Sniffing Out the Fraudsters Through Their Email -- The Latest Sleuthing Tool for Uncovering Corporate Fraud
It is part and parcel of virtually every government investigation these days. Rummaging through mountains of emails in search of those “smoking gun” exchanges where the wrongdoers openly detail, if not brazenly boast about, the fraud or misconduct in which they are partaking. These emails are always there. No matter how sophisticated or savvy the schemer. And they typically serve as Exhibit One to the government’s ultimate case. Just read the complaint or press release associated with any of the government’s recent eye-popping settlements. Front and center, no doubt, was some mind-boggling email admission by one of the key players in the fraud. Inexplicably, from the guileless to the corrupt, most still drop their guard when communicating through email. Which is why a new software tool designed to ensnare those emails most likely to implicate fraud may be a game-changer in the ongoing challenge of detecting and deterring corporate mischief.
The new development comes out of a collaborative effort between Ernst & Young and the FBI which has yielded an inventory of roughly 3,000 words or terms most often found in emails associated with rogue activity. The software targets groupings of this language — which might encompass a mixture of accounting phrases, personal motivations and efforts to conceal — to find those emails that fall within the so-called “fraud triangle.” This is where the three common preconditions to fraud simultaneously exist; namely, pressure, opportunity and rationalization. The software, using its collection of catchphrases, is designed to capture any email that falls within this hot zone.
Here is a listing of the top fifteen terms most commonly used by fraudsters which the new software is set up to snag: (1) Cover up; (2) Write off; (3) Illegal; (4) Failed investment; (5) Nobody will find out; (6) Grey area; (7) They owe it to me; (8) Do not volunteer information; (9) Not ethical; (10) Off the books; (11) Backdate; (12) No inspection; (13) Pull earnings forward; (14) Special fees; and (15) Friendly payments. In addition to monitoring and isolating the emails that contain these linguistic markers, the software can also flag uncharacteristic changes in tone and language in electronic conversations. It also can be tailored to specific industries and employee types, such as traders in the financial sector.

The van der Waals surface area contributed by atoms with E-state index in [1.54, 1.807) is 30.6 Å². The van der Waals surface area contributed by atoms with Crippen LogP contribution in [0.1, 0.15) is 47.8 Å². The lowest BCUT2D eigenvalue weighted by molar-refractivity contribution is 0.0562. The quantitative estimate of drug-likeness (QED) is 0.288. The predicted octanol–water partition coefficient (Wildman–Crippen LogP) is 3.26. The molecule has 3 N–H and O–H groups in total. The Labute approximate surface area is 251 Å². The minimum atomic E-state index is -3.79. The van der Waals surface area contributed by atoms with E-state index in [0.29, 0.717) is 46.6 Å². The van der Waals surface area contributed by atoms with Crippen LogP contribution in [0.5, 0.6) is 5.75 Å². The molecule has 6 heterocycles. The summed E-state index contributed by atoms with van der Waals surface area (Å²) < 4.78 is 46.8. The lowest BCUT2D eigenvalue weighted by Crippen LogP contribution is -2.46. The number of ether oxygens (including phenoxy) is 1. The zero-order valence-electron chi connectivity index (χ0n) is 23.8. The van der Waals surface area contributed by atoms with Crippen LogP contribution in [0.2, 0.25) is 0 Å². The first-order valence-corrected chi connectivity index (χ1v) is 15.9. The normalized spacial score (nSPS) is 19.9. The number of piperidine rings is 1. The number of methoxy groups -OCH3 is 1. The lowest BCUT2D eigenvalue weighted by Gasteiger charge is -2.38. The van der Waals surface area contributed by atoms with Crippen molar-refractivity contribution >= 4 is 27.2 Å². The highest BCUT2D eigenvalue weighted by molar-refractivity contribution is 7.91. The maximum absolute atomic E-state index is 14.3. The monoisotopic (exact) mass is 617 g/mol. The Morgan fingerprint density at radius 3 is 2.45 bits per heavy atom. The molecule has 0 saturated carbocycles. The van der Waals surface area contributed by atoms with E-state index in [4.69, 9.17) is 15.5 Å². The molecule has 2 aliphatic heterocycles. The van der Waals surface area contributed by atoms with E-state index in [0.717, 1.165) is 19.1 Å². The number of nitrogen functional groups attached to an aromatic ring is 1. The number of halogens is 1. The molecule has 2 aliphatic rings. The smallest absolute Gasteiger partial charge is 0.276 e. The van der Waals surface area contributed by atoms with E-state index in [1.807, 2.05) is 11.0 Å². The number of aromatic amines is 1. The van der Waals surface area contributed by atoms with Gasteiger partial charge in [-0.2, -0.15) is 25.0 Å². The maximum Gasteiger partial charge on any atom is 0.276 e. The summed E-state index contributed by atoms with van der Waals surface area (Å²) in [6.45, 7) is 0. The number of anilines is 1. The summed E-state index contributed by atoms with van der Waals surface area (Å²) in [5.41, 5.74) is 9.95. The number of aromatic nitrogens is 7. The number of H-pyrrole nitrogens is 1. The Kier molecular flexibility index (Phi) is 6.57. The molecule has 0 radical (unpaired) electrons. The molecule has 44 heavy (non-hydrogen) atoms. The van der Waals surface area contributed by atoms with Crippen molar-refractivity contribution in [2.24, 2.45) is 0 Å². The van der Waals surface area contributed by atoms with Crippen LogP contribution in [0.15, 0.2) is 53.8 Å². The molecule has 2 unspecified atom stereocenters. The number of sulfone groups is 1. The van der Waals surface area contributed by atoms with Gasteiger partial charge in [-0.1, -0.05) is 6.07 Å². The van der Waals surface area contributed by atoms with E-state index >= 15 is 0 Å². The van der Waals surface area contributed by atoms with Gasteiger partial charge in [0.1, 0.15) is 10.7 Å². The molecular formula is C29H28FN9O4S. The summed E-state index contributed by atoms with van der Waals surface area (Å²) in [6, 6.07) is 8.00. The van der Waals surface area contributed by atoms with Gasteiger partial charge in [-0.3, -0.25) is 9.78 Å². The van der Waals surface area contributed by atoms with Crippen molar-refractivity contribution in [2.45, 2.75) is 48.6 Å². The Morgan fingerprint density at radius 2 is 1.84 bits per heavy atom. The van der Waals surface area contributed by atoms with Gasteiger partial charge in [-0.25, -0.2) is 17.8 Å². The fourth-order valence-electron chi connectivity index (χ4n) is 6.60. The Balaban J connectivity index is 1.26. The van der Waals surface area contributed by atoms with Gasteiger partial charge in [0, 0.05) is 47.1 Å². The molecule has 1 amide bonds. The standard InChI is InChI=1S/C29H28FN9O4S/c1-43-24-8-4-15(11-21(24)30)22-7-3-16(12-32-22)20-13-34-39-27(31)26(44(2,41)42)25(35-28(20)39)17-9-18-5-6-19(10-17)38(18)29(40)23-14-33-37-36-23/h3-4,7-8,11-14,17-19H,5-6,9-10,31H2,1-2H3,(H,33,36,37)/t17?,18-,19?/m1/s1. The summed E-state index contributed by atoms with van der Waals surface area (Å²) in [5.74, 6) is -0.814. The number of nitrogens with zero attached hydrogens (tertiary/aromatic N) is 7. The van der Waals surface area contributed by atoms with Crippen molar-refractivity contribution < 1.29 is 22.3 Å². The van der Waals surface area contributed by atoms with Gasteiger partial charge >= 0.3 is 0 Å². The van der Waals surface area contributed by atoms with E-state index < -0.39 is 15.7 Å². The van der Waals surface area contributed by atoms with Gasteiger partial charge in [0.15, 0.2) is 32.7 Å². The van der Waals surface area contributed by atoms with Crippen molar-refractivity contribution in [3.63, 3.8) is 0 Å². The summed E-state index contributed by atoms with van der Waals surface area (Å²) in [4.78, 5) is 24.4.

This new fraud detection tool, which will be able to sift quickly through mountains of email and other electronic data, could be of significant value to the government in greatly facilitating its review of the materials it collects in its fraud investigations. But where it will be of most value is to companies looking to be more proactive in their in-house policing of employee misconduct. Until now, these companies have had to rely on voluntary disclosures, complex number crunching, lengthy and expensive internal investigations, and whistleblowers with inside information. All good sources. But they often yield results too late in the game for the company to escape a costly and embarrassing clean-up, not to mention serious government and media scrutiny.
With this new software, companies can potentially uncover and remedy misconduct early on, before they become the next poster-child for the government’s ever-expanding charge against corporate misbehavior. In the last several weeks alone, the government’s crusade has moved into high gear with its extraction of several multi-billion settlements from a host of corporate behemoths that apparently were not so diligent in keeping a clean house — $8.5 billion from Citigroup, JP Morgan Chase, Bank of America, Wells Fargo, etc., for their mortgage machinations; $1.5 billion from UBS for its role in the massive LIBOR interest rate-rigging scheme (click here for more); and $1.9 billion from HSBC for dealing with money launderers and terrorist states (click here for more), to name just a few examples.
There would appear to be no end in sight to the government’s newly re-energized campaign against corporate malfeasance. Given the rising stakes — both monetarily and criminally (click here for more on the growing risk of criminal charges) — companies would be wise to beef up their internal compliance programs and give this new fraud detection software a serious look (accounting for privacy concerns of course). Otherwise, they might find themselves next up on the government’s anti-fraud firing line.